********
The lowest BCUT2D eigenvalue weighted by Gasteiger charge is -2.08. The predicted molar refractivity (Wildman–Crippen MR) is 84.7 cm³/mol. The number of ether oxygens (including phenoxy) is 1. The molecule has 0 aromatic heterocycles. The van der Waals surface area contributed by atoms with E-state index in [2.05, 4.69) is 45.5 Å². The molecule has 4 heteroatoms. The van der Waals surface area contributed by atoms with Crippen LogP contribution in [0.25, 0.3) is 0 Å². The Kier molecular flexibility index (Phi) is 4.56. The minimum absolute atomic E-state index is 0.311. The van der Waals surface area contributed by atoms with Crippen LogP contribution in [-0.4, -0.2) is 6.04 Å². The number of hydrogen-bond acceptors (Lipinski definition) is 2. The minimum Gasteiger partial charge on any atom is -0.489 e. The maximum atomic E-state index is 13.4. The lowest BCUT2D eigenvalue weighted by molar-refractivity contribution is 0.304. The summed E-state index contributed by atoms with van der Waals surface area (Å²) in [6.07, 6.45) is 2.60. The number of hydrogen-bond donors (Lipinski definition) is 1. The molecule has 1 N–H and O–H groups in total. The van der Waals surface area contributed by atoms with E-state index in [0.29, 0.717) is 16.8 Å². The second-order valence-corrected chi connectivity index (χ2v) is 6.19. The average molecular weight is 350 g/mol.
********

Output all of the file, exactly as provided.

The lowest BCUT2D eigenvalue weighted by Gasteiger charge is -2.08. The predicted molar refractivity (Wildman–Crippen MR) is 84.7 cm³/mol. The number of ether oxygens (including phenoxy) is 1. The molecule has 0 aromatic heterocycles. The van der Waals surface area contributed by atoms with E-state index in [2.05, 4.69) is 45.5 Å². The molecule has 4 heteroatoms. The van der Waals surface area contributed by atoms with Crippen LogP contribution in [0.25, 0.3) is 0 Å². The Kier molecular flexibility index (Phi) is 4.56. The minimum absolute atomic E-state index is 0.311. The van der Waals surface area contributed by atoms with Crippen LogP contribution in [-0.4, -0.2) is 6.04 Å². The number of hydrogen-bond acceptors (Lipinski definition) is 2. The minimum Gasteiger partial charge on any atom is -0.489 e. The maximum atomic E-state index is 13.4. The lowest BCUT2D eigenvalue weighted by molar-refractivity contribution is 0.304. The summed E-state index contributed by atoms with van der Waals surface area (Å²) in [6.07, 6.45) is 2.60. The number of hydrogen-bond donors (Lipinski definition) is 1. The molecule has 1 N–H and O–H groups in total. The van der Waals surface area contributed by atoms with E-state index in [0.29, 0.717) is 16.8 Å². The second-order valence-corrected chi connectivity index (χ2v) is 6.19. The average molecular weight is 350 g/mol.